March 2016

This Day in History… March 31, 1854 and 1933

U.S. Begins Trade with Japan
FDR creates the CCC
 

U.S. #1021 pictures Commodore Perry’s ships in Tokyo Bay with Mount Fuji in the background.

Commodore Perry Opens Trade with Japan

On March 31, 1854, Commodore Matthew Perry signed a peace and trade agreement with Japan.

Following continuing attempts by Europeans to convert the Japanese to Catholicism, Japan cut off nearly all outside contact in 1639. For more than 200 years, Japan permitted trade only with Dutch and Chinese ships bearing special charters.

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This Day in History… March 30, 1939 and 1986

Birth of Batman
Death of James Cagney

First Batman Comic Released 

U.S. #4084e – part of the 2006 DC Comic Superheroes sheet.

On March 30, 1939, Detective Comics #27 was released, introducing the world to the caped crusader – Batman.

In April 1938, Superman first appeared in Action Comics #1. He proved popular with readers and launched what’s been called the “Golden Age of Comics,” a 20-year period that saw the rise of superheroes.

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This Day in History… March 29, 1974

Mariner 10 Makes First Fly By of Mercury

U.S. #1557 was issued shortly after the mission ended in 1975.

On March 29, 1974, Mariner 10 became the first space probe to fly by Mercury.

NASA launched the Mariner program in 1962 to build and send probes to investigate Mars, Venus, and Mercury. Prior to the launch of Mariner 10, earlier missions explored Mars and Venus.

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This Day in History… March 28, 1969

Death of President Eisenhower 

U.S. #1383 was issued five months after Eisenhower’s death on what would have been his 79th birthday.

Born October 14, 1890, in Denison, Texas, Dwight David Eisenhower was the third of seven sons. He was named David Dwight originally, but his mother later reversed the order of his first and middle names to avoid confusion with his father. All the sons were nicknamed Ike, but only Dwight kept the name through adulthood.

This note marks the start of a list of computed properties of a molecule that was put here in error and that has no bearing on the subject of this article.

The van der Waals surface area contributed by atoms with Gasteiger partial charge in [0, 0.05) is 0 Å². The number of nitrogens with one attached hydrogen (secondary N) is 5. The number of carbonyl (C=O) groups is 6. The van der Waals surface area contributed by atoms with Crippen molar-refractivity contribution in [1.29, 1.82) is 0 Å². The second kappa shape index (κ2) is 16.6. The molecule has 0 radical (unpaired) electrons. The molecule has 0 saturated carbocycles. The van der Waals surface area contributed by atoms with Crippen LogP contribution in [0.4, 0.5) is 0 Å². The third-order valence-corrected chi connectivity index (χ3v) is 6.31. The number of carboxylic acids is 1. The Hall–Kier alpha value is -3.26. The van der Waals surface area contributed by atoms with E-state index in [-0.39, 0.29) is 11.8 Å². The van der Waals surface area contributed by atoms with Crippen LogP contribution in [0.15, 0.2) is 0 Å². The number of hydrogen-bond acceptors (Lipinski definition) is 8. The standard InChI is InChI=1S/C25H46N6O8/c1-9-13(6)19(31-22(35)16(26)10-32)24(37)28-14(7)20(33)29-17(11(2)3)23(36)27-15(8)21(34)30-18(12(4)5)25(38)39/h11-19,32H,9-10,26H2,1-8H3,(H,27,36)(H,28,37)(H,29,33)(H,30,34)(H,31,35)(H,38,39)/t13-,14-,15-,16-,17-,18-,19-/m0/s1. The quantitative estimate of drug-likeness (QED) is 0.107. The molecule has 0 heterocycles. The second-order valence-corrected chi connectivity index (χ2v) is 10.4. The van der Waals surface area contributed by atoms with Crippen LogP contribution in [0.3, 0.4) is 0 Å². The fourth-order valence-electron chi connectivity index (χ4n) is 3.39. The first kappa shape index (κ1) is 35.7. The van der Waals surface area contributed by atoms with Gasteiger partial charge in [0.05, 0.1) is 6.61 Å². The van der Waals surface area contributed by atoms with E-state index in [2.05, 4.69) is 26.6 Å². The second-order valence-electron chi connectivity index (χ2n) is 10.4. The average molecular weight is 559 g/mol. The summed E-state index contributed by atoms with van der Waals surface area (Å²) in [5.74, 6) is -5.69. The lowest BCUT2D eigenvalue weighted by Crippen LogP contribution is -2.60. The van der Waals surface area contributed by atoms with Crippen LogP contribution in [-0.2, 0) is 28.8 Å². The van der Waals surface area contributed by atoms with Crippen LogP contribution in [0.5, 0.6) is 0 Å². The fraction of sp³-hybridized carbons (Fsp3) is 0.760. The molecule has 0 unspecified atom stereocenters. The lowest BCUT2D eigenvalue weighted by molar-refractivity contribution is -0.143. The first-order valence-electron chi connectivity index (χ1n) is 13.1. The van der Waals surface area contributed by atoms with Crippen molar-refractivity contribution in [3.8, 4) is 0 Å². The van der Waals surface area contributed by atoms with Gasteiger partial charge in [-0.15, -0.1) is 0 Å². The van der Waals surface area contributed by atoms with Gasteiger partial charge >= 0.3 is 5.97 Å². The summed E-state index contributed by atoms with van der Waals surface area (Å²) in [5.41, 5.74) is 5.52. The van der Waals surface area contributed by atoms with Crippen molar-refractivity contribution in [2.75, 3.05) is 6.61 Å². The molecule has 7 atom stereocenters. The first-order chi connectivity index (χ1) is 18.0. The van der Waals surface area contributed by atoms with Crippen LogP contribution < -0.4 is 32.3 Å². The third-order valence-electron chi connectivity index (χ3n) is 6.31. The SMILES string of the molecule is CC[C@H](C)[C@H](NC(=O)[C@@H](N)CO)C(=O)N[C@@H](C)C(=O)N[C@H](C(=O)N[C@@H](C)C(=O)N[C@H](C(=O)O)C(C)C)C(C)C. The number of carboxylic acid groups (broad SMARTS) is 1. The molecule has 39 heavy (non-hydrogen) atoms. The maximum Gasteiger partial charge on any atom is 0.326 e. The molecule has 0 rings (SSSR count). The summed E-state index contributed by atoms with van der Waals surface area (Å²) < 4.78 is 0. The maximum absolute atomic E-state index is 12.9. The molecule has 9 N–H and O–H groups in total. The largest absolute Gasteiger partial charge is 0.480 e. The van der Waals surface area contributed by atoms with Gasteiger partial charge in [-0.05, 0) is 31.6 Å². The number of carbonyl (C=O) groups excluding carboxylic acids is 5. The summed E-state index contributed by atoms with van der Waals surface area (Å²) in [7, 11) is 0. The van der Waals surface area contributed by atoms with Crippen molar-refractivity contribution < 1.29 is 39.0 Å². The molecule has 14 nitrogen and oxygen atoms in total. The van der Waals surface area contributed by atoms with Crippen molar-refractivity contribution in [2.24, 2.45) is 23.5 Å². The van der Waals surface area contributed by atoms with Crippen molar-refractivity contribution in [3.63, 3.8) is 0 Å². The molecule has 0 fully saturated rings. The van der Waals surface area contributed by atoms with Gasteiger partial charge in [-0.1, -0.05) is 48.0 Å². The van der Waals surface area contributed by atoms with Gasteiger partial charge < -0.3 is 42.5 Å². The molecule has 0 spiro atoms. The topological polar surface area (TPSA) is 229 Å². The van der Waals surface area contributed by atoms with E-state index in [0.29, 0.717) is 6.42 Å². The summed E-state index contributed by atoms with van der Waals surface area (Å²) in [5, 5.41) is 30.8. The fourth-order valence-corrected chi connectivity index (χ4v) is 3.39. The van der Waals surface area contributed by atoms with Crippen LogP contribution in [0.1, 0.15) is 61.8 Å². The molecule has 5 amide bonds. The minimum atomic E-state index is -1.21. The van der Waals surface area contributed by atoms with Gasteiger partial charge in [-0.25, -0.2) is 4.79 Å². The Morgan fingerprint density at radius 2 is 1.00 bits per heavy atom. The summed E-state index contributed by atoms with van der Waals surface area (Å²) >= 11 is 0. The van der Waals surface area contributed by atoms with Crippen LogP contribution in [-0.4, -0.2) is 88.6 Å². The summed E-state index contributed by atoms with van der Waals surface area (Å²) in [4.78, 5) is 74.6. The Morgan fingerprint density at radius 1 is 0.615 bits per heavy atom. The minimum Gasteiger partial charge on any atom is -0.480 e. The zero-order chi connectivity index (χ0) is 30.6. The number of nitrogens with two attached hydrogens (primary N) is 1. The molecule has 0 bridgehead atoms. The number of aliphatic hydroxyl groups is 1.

When Dwight was two years old, the family moved from Texas to Abilene, Kansas, the town Eisenhower considered home. After graduating from high school in 1909, Eisenhower began working at a creamery to pay for college. When he discovered he could attend West Point Military Academy for free, he applied and was accepted.

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This Day in History… March 27, 1794

Creation of Permanent U.S. Navy 

U.S. #935 was issued to honor the Navy’s role in World War II.

On March 27, 1794, Congress passed the Naval Act, creating America’s permanent naval force.

The predecessor of the U.S. Navy, the Continental Navy, was established on October 13, 1775. Due to limited funds and manpower, the initial naval force was mostly merchantmen. Warships were built later during the Revolutionary War, but few major battles were fought at sea. (There were a number of battles, though, particularly John Paul Jones’ capture of a British vessel that made him a naval hero.)

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This Day in History… March 26, 1874

Birth of Robert Frost 

U.S. #1526 was issued for Frost’s 100th birthday.

Robert Frost was born on March 26, 1874, in San Francisco, California.

Frost grew up in San Francisco until 1885, when his father, journalist William Prescott Frost, Jr., died. His family then moved across the country to Lawrence, Massachusetts. The younger Frost published his first poem in his high school’s magazine before graduating in 1892.

That year Frost attended Dartmouth College, but only for two months before returning home. There he taught, helped his mother manage a class of unruly boys, delivered newspapers, and worked in an arc lamp factory.

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